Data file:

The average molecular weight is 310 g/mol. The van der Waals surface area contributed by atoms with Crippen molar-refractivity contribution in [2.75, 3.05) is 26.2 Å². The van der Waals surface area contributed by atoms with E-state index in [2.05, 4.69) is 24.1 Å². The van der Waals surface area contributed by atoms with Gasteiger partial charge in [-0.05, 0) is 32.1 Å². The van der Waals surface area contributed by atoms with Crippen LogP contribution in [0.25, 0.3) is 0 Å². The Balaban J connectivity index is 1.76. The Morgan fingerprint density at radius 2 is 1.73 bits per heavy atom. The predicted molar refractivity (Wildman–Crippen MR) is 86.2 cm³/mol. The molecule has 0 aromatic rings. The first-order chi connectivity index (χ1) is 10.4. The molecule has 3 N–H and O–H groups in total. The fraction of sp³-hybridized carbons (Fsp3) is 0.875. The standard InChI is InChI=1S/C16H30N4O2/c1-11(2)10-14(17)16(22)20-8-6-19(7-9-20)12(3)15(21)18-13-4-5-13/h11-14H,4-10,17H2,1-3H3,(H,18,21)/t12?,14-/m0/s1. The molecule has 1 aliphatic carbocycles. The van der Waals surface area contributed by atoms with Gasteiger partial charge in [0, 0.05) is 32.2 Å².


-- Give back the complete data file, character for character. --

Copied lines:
The average molecular weight is 310 g/mol. The van der Waals surface area contributed by atoms with Crippen molar-refractivity contribution in [2.75, 3.05) is 26.2 Å². The van der Waals surface area contributed by atoms with E-state index in [2.05, 4.69) is 24.1 Å². The van der Waals surface area contributed by atoms with Gasteiger partial charge in [-0.05, 0) is 32.1 Å². The van der Waals surface area contributed by atoms with Crippen LogP contribution in [0.25, 0.3) is 0 Å². The Balaban J connectivity index is 1.76. The Morgan fingerprint density at radius 2 is 1.73 bits per heavy atom. The predicted molar refractivity (Wildman–Crippen MR) is 86.2 cm³/mol. The molecule has 0 aromatic rings. The first-order chi connectivity index (χ1) is 10.4. The molecule has 3 N–H and O–H groups in total. The fraction of sp³-hybridized carbons (Fsp3) is 0.875. The standard InChI is InChI=1S/C16H30N4O2/c1-11(2)10-14(17)16(22)20-8-6-19(7-9-20)12(3)15(21)18-13-4-5-13/h11-14H,4-10,17H2,1-3H3,(H,18,21)/t12?,14-/m0/s1. The molecule has 1 aliphatic carbocycles. The van der Waals surface area contributed by atoms with Gasteiger partial charge in [0, 0.05) is 32.2 Å².